The Grigliata Mista (RM62) has been a long-standing pillar of Ciccio’s menu and stars a collection of king prawns, sea bass, and calamari, grilled with a little olive oil, lemon and herbs. With such a simple accoutrement, the flavors of the seafood become the feature, rather than the additions. All are brought in daily and the freshness is palpable.The squid, in particular, was mild-tasting, perfectly cooked and very tender.
The Manzo ai Funghi (RM88) combines grilled Australian beef tenderloin with Porcini mushroom sauce and truffle oil. The mushroom flavors blend seamlessly with the tenderness of the meat in a sauce that is rich without being overbearing.
The Porchetto al Forno (RM58) slow roasts pork belly and adds a silky thyme sauce over the top. But what was really over the top were the roasted potatoes served with both the beef and the pork. We spent several minutes trying to discern the cooking methods and came up with nothing more than kitchen magic! Sweet and soft on the inside, with a crisp exterior, and lightly seasoned, they sure put a spell over us!
No Italian restaurant is complete without pizza and Ciccio provides over twenty varieties from their wood-fired oven. We sampled the Prosciutto e Funghi (RM40), a thin crust topped with cotto ham, tomato, mozzarella, and fresh mushrooms, and like everything we tried, the effect was fresh, authentic and very Italian.
|Prosciutto e Funghi|
To satisfy our sweet tooth, we found three desserts, again homemade. The first was an orange-scented Creme Brulee: a smooth and creamy interior perfectly sealed with a crunchy sugar crust. Next, true to its name, the Molten Chocolate Cake erupted into a dark cascade of luscious cocoa. And finally, my personal favorite, the Tiramisu: sprinkled cocoa and a thick spread of whipped cream atop espresso-soaked ladyfingers. The texture was moist without being soggy, and was not overly sweetened so the flavors of each layer could shine through. Delicious.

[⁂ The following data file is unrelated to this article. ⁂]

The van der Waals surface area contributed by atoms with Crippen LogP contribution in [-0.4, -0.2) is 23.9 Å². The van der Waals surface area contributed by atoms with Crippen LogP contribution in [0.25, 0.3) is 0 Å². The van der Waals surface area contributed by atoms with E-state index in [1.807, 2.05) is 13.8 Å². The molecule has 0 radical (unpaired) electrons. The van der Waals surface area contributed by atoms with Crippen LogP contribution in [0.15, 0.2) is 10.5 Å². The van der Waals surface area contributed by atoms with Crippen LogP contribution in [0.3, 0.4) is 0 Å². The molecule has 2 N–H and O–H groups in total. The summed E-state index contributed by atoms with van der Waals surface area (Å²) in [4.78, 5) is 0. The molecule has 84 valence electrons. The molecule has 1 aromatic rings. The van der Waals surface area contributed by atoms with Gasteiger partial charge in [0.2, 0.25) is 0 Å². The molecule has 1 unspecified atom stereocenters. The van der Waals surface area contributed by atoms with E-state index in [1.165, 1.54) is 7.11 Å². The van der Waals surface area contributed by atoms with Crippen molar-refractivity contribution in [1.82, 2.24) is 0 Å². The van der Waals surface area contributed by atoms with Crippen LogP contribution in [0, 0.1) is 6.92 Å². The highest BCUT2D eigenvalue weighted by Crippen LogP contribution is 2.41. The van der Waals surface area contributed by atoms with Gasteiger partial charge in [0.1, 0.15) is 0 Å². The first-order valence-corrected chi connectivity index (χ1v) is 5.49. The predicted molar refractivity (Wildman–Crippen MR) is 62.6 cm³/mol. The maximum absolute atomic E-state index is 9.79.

|Chocolate Lava Cake|
Fit to bust after all this amazing food, we practically had to be rolled out of the restaurant by the end of the evening. Italian food lovers, take note: Beautiful and generous hospitality await you at this tried-and-true Changkat gem!
The non-halal Ciccio is open weekdays from 5:00pm to 1:00am, and weekends 5:00 pm to 2:00am, with the kitchen closing an hour or two earlier, depending on the day. They offer Happy Hour specials daily from 5:00 to 8:00pm, with a special Prosecco Bar on Thursdays for RM25 where they serve up different bubbly cocktails. Partiers will find late-night pizza specials to cure the bar-hopping hunger. A pie right from the oven will only set you back RM28++ after 10:30pm.
Reasons to visit: Twelve years of tried-and-true authentic rustic Italian food. Don’t miss the homemade pastas, the selection of meat and cheese antipastos, and the pizzas. And definitely save room for dessert.
15 Changkat Bukit Bintang
50200, Kuala Lumpur, Malaysia